“It's not about coaches, it never is. It's about the players who are on the field, it's about two great schools.”
Is there anyone injury-wise who's in doubt for the start of camp?
“I don't think so. I'll get final word on that on Monday.”
Is [Toussaint's and Clark's status] something you're just going to think over the next week or two? What goes into all of that?
“It goes into if they're meeting the standards of being a Michigan football player. There's consequences that they'll be working through right now.”
When word came down on the sanctions from the NCAA to Penn State, what was your thought as a coach about the severity?
“There's so many victims involved here, for me to comment on it like I'm an authority on anything, which I'm not… it's sad in many ways.”
From a coach's perspective, how hard is the loss of scholarships, etc.
“Every school's different. I think that's such a great name in college football and such a great university, who knows? We'll just have to see what the future brings.”
This obviously isn't a typical opener. Do you split your practice time in the fall like you always would, or is there special attention paid to that first game?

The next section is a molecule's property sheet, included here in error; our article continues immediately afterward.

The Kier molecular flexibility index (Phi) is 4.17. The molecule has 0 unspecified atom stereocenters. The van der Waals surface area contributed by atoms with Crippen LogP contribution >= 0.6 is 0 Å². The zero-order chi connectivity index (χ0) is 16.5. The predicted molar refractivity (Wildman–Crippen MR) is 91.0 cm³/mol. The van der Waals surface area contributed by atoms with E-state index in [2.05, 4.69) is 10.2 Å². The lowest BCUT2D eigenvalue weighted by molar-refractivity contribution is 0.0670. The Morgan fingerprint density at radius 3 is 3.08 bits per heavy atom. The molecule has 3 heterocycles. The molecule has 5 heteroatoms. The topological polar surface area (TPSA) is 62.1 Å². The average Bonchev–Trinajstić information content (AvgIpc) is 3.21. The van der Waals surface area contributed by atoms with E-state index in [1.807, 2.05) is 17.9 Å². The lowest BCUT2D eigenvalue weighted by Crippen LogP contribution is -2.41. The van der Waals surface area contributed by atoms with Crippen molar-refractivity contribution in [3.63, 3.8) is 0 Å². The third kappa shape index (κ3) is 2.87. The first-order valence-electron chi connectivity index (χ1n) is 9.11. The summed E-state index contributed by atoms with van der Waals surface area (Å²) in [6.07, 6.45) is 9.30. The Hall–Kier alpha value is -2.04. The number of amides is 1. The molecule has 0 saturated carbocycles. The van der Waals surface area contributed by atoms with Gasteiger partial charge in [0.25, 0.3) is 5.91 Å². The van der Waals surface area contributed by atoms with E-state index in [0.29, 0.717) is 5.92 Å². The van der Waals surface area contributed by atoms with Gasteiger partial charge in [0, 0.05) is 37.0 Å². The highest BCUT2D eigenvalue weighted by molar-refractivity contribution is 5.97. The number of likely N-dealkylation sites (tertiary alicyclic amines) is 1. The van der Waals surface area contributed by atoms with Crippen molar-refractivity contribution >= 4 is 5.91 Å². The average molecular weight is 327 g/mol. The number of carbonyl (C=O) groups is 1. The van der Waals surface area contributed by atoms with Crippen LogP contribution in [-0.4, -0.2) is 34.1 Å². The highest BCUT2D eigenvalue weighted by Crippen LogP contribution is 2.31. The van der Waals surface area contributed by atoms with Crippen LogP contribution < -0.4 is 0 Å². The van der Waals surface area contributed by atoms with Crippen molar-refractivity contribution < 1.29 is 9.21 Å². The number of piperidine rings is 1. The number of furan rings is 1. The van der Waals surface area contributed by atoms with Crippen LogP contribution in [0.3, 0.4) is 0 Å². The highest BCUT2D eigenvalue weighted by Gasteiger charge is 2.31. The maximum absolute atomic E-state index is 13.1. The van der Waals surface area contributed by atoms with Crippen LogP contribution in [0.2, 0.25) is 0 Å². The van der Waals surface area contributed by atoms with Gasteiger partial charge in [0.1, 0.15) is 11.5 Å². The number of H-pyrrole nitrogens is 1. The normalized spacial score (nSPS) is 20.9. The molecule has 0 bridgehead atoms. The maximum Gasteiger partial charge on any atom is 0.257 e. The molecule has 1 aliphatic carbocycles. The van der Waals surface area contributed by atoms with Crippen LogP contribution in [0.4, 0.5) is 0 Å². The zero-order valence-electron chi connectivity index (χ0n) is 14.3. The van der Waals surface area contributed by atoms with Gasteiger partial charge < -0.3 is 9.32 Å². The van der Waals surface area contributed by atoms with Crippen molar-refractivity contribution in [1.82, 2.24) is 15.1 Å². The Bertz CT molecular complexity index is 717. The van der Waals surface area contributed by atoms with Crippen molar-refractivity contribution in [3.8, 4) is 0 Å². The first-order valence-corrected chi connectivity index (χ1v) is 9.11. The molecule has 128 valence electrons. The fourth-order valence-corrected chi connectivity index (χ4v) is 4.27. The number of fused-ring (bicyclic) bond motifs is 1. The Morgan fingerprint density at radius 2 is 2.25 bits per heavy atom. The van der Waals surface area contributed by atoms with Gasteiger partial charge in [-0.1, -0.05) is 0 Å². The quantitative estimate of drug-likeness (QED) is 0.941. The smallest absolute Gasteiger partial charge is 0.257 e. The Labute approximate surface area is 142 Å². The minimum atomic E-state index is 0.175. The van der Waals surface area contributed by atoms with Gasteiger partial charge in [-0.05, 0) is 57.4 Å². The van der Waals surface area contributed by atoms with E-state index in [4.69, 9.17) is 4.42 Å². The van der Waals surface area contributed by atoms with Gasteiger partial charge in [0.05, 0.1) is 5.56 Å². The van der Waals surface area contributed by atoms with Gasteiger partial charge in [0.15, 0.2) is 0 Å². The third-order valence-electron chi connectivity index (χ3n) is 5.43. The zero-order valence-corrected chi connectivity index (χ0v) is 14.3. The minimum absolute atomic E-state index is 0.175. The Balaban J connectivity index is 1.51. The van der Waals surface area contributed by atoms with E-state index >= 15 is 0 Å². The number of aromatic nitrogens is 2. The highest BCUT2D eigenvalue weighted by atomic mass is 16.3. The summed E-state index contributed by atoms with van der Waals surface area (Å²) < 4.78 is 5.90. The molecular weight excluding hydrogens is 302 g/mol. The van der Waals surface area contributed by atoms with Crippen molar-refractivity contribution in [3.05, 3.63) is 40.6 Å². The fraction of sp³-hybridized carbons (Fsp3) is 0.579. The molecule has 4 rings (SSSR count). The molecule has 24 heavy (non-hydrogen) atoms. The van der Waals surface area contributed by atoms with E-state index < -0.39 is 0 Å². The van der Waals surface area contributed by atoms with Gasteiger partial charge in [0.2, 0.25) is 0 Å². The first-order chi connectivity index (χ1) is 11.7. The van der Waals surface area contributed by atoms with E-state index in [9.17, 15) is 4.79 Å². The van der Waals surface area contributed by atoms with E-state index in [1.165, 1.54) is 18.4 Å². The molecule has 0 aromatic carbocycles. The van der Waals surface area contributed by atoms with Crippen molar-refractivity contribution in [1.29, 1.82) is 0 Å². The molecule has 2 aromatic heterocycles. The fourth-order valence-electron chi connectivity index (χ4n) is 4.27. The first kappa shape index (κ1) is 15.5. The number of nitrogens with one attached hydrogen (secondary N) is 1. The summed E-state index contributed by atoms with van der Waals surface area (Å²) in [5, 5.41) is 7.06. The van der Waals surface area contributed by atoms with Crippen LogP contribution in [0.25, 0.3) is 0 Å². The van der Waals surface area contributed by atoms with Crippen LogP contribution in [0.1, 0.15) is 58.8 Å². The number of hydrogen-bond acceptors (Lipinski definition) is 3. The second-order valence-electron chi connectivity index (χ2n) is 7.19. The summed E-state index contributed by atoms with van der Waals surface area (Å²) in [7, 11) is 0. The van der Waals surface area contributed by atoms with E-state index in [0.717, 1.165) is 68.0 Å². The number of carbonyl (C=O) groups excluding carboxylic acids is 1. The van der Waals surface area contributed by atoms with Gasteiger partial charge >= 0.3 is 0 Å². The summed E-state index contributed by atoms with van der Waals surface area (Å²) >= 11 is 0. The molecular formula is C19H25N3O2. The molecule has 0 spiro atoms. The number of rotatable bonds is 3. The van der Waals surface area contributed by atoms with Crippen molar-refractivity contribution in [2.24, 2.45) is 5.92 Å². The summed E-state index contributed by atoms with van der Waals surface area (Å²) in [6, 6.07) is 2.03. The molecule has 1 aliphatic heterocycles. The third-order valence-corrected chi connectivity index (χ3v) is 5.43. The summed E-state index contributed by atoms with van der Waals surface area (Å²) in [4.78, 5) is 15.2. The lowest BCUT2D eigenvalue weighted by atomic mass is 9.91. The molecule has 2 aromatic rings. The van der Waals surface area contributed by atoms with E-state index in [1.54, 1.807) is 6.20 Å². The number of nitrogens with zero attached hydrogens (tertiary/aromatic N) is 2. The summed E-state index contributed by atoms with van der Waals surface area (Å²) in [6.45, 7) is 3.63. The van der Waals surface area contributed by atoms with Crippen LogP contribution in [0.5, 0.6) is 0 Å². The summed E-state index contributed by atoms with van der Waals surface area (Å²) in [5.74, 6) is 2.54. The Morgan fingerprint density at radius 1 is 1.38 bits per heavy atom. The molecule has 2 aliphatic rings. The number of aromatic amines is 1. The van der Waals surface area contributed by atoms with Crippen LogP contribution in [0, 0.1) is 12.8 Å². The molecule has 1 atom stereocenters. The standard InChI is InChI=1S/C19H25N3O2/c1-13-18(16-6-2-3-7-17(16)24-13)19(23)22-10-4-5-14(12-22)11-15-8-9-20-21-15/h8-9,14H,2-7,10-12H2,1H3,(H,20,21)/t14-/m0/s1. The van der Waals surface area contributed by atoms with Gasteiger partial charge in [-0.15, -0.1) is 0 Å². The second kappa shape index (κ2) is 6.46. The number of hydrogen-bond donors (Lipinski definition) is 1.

“We'll do what we normally do. There's a lot from a offensive, defensive, kicking standpoint that we'll put in, and the fundamentals and techniques. As we get closer to game day we'll focus more in on what they do, which is pretty good for us anyway because there's a lot that we do that they do, so our offense and defense can gel against each other.”
Some schools wouldn't play a non-conference opponent like Alabama. What are the benefits from your perspective about why to play a game like that, especially in the last couple years with the BCS?
“What I think is you go to Michigan, you coach at Michigan to play the best. If you want to be the best you have to do that. For us it's a great opportunity. It's going to be a fun game, we'll learn a lot about us—win or lose—and I think that's a big benefit.”
Talk about the Michigan State game. Is that the biggest game as far as the Big Ten is concerned?
“For us that's always a big game because it's an in-state rival game. They've been kicking our butts pretty good lately, and that's something we don't like. That game and then obviously the Ohio game is as big a game as there is on the schedule.”
When will you choose about the legacy jerseys and who's going to wear which ones?
“Some time, in the future.”
Will that be before the season starts?
An open position like left guard that's still up in the air, at what point in the fall do you want that decided?
“I think it depends a little bit who it is, because of the continuity some of the older guys have. If it's a younger guy, so be it, there's no entitlement; we'll just go day-by-day with it and evaluate it day-by-day.”
When you bring in the freshmen on campus, how does it help in terms of acclimating and development of team chemistry?